Dignity Serves is a facilitated training curriculum produced by Polis Institute for the purpose of helping people give and receive with dignity. The curriculum is now in its fifth version. The primary author is Phil Hissom. Amy Lauger played a key role in writing the first version and Jennie Hissom helped write the second. Many others have provided feedback and insights along the way that have helped shape and mature the materials.

The idea for Dignity Serves originated in 2007 during a research project called “Seeking the Welfare of the City." Without the commitment, leadership, and encouragement of Angie Winn, Jim Seneff, and Dr. Frank James, this project never would have happened. All who benefit from the materials inherit a debt of gratitude towards each of them.

Thousands of people have been guided through Dignity Serves since it was first piloted. Typically, these trainings have taken place in group settings of roughly 20 people who meet for 9 hours to cover the introduction and the six lessons. Often these groups meet on a Friday evening and Saturday during a single weekend while others go over the materials week to week.

Dignity Serves utilizes a clear model for service that is rooted in a Christian worldview and biblical texts, most notably Paul’s letter to the Philippians. Paul and the church at Philippi modeled what Dignity Serves touts as the ideal context for meeting human need – dignified interdependent relationships. The model shows how the six key principles can be applied in a wide variety of contexts.

The intent of this website is to allow more people to be exposed to the materials, the principles, and stories of applying the principles so that they can be helped in their efforts to serve others. It is not yet a full replacement for the training which relies on group dynamics to be fully effective but as the site grows, it will serve as a helpful resource in its own right. The Members area of the site includes specialized content for trained facilitators.

Dignity Serves was written as a response to initial findings of a three-year research project on the ‘culture of service’ in Metro Orlando. The study was initially written to bridge service projects to Asset Based Community Development (ABCD) – a more sustainable approach to engaging distressed communities. ABCD was identified in the research project as the most recommended modality by successful community development leaders across the country. ABCD was absent in Orlando. Dignity Serves was designed as a tool to help people, particular church people, get involved in ABCD and other more long-term service modalities.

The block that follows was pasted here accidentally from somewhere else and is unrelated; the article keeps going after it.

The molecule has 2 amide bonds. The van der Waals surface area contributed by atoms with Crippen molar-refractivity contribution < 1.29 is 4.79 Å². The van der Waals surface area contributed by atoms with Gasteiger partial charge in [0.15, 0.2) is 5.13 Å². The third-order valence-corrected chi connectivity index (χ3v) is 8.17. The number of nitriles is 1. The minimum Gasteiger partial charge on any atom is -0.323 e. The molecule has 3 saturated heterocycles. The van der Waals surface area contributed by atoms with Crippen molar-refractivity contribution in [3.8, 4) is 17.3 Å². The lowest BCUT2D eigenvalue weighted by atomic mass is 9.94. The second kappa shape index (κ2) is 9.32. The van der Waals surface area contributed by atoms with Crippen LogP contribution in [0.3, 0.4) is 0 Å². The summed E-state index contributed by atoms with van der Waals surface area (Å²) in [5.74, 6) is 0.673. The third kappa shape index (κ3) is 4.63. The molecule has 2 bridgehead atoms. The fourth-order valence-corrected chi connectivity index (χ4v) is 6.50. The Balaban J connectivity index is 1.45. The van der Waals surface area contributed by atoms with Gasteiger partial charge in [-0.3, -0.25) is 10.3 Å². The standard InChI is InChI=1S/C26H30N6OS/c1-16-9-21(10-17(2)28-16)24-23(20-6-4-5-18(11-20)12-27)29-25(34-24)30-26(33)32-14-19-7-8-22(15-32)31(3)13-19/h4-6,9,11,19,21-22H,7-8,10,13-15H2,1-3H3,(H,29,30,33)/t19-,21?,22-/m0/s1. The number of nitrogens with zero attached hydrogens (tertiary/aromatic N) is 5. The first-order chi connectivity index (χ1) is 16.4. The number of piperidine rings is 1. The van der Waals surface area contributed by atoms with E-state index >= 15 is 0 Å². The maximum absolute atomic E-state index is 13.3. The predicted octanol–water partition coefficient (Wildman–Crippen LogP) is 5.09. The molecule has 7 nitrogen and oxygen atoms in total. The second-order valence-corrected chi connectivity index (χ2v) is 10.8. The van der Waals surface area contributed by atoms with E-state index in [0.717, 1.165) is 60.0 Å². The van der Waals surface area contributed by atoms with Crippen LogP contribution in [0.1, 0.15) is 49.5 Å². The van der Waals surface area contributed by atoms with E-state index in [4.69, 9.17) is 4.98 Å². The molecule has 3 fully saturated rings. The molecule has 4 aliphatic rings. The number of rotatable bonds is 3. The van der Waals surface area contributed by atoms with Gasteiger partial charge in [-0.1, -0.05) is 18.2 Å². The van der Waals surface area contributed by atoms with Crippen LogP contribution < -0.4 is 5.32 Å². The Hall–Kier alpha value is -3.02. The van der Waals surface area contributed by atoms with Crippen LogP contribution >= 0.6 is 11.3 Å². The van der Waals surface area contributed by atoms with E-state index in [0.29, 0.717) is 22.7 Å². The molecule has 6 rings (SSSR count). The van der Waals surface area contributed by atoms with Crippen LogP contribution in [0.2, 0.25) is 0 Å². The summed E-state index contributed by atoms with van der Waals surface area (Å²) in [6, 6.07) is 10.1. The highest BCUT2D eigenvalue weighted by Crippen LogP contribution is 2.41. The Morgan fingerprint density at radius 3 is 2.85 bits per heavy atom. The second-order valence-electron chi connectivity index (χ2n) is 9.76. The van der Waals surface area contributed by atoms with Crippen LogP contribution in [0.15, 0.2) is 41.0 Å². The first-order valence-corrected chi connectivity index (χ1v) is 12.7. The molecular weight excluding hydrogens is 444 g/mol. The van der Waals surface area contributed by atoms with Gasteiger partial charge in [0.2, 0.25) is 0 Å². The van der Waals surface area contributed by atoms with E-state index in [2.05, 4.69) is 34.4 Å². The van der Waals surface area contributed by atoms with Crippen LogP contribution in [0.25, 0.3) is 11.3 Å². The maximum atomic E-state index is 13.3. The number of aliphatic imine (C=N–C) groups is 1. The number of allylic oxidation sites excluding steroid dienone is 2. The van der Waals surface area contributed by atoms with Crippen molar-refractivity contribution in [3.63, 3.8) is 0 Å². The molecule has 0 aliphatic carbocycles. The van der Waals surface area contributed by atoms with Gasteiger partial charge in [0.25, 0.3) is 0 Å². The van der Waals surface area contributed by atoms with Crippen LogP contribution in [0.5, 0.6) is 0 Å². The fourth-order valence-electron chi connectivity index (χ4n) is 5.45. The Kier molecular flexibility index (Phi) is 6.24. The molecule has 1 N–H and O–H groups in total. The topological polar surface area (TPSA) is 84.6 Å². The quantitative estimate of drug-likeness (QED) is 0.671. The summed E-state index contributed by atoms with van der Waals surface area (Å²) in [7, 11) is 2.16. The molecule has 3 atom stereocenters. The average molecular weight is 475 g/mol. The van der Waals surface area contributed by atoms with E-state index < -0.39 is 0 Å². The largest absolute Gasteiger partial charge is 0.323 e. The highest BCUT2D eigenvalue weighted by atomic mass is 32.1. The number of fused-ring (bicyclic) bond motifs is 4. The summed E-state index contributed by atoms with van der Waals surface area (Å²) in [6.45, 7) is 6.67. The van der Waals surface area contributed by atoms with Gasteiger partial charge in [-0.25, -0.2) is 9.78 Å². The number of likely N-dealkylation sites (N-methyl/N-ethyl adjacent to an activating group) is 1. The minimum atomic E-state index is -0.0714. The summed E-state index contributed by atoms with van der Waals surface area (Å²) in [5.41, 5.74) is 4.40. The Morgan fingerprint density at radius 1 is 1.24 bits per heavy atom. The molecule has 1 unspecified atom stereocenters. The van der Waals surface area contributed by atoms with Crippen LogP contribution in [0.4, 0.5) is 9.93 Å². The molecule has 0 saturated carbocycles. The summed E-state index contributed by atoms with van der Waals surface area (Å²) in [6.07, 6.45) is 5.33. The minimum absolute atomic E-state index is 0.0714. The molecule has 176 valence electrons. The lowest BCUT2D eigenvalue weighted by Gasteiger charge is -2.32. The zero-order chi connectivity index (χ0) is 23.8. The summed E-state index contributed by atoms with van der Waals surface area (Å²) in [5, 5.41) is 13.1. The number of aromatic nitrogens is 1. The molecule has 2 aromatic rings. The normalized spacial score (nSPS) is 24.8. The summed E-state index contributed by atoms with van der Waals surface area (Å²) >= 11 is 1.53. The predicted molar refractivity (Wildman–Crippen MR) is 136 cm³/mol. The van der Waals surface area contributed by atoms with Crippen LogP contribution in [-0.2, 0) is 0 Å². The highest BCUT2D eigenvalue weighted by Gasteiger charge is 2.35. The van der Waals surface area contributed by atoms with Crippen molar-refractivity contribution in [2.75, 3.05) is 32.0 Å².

We found that it is very difficult to bridge service projects and development. Some have said that the two are antithetical. But we also discovered that Dignity Serves used a core set of principles that spoke beyond the service projects vs. development divide and impacted people at a heart level. The principles, though couched in examples of helping those in need, were applicable to every aspect of life. God has used the study to reveal what we believe to be the biblical ideal for all of our relationships – dignified interdependence – and how that is the ideal context through which human needs are met. Lastly, we discovered that the church’s approach to service in Central Florida was not unique and that there exists a hunger throughout the American church to learn to serve others with dignity. We also discovered that the principles spoke to people outside of the Christian context altogether. The curriculum has been used in a variety of community settings as a result.

The culture of service in the American church appears dysfunctional. We seem apathetic or arrogant - ignoring the pain in our communities or assuming we have all the answers. Neither of which is consistent with the cause of Christ. When we respond to needs, we tend to do so in a way that seems right, feels right, and for which we often receive praise. But we don’t often pause and reflect – was that really helpful? We provide the greatest amount of stuff to the largest number of people in the shortest amount of time and call that success. This approach sacrifices relationship for the sake of efficiency and confuses feeling good with doing good.

The good news is that in spite of the apparent dysfunction there generally exists a willingness to learn and to grow in the church. Often, we just simply do not know what to do in response to the broken-hearted feeling we get when we encounter a real need. A broken-heart can’t be taught. Without it, nothing happens. With it, and with the God who mends broken-hearts, we can learn to serve more effectively. This often requires a full-scale paradigm shift on how we view human need, human dignity, and God. And that shift can be taught. The books currently available offer valuable insights on what the problem is, we hope that Dignity Serves provides some practical steps for what we should do about the problem and how our actions can best lead to dignified interdependent relationships and further the cause of Christ.